I wanted to write a blog about being a good consumer of intelligence. I was going to write about the threat intelligence life cycle or understanding your organization to be able to effectively apply intelligence. I was going to write about evaluating sources to identify bias or logical fallacies or reliability of intelligence. I was going to write about intelligence prioritization and why it matters. I was going to write about the value of shared frameworks or taxonomy to communicate information more rapidly and widely.
After having my soul absolutely crushed by world events, here’s what I ended up with:
1) Think about what you’re consuming. Not only does that mean thinking critically about the content and the source but also think about what impact it’s having on you. I don’t just mean threat intel either. The shows we watch, the news we read, the social media we participate in, the people we’re around all shape who we are and they shape how we see the world. Think carefully about what you read and think carefully about how it’s shaping you.
2) Lots of organizations are sensitive about publicly revealing their defensive posture or security maturity for good reason. For miscreants, understanding a victim’s defensive capabilities ahead of time is worth its weight in gold. With that said, telling partners what you’re interested in and what you’re capable of goes a long way toward making their threat intel relevant to you. This is the most critical element of consuming Cyber Threat Intel wine. Kyle also makes the excellent point that some customers don’t know what they want which brings up my next point.
3) Know what you want. That means developing an understanding of your organization, people, infrastructure, tools, and processes. Sometimes this is easier said than done, sometimes it’s a moving target, and sometimes it’s too big for one person, especially when you start thinking about supply chain security. As a customer, you’ll never have a good picture of what intel you need unless you have a picture of what you’ve got.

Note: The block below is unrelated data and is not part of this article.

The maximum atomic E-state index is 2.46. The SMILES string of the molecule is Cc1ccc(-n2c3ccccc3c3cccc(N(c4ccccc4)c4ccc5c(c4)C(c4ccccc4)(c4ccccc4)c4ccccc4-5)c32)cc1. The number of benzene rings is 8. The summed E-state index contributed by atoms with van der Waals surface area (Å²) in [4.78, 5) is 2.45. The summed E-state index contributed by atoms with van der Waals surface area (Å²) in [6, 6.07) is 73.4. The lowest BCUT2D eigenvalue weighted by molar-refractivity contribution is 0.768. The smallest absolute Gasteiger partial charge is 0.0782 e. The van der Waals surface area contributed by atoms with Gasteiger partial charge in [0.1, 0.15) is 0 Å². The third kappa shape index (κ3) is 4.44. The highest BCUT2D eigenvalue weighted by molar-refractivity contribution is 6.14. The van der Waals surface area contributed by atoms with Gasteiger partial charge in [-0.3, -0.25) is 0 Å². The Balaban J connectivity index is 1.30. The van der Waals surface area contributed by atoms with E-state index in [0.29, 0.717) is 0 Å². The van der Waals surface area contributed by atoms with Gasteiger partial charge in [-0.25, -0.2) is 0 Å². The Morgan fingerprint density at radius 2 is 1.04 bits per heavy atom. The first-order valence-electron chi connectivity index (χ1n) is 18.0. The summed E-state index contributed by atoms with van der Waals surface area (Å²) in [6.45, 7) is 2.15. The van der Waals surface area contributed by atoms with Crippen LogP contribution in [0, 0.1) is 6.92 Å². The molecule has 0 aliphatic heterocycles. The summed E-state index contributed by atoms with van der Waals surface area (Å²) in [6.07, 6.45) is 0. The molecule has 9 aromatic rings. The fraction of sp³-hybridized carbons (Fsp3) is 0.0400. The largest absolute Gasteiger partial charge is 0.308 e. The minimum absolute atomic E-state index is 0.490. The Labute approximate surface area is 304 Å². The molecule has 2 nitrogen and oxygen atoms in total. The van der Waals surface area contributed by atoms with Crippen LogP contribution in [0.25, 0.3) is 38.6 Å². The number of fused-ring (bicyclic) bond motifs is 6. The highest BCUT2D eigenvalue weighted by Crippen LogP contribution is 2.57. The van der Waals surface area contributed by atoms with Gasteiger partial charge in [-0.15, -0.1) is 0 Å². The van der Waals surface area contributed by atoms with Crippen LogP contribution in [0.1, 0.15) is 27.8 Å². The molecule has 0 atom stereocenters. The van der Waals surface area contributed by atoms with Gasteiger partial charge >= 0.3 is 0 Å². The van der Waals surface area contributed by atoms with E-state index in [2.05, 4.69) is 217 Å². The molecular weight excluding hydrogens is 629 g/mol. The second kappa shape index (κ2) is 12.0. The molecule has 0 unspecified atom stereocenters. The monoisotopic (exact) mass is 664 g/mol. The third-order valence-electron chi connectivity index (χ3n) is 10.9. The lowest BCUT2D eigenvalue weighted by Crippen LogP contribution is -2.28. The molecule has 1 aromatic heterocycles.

4) Ask good questions. Be as specific as you can without rambling.
5) If someone shares something helpful, they’ve done you a favor. Share back if you can.
6) If something is shared with TLP limitations, please respect it, unless of course you’re Brian Krebs who sometimes isn’t hampered by ethics. My personal opinion is that there are specific situations where TLP can be bent, typically via parallel construction, because of specific risks involved, or because of overly restrictive markings. But here’s the thing: You don’t get trust back after you lose it. Despite the points made by people who are smarter than me, don’t ignore TLP.
7) Automate where it makes sense. I’ve seen organizations pursuing complete automation of their consumption of threat intel, especially with respect to threat intel feeds. Automation can save a LOT of valuable analyst cycles, but it can also lead to blocking things you need. Careless feeds can include things like 22.214.171.124 or LinkedIn.com or 127.0.0.1, all of which should not be on your blocklist. Automate, but do it consciously.
8) Put some work into figuring out if the threat intel you consume is providing value and return on investment. Have your feeds resulted in blocking activity? Are you blocking things that actually present risk? Are you blocking things that are 8 years old?
There are folks who passively ingest threat intel. That’s fine and even necessary sometimes for folks who work with classified data or deal with NDAs. But if you want to get more value from your threat intel spend a little time thinking about it, learning/communicating what you need, giving feedback, and making sure you’re getting good value for the work you put into consuming. And don’t be a jerk to the people that help you.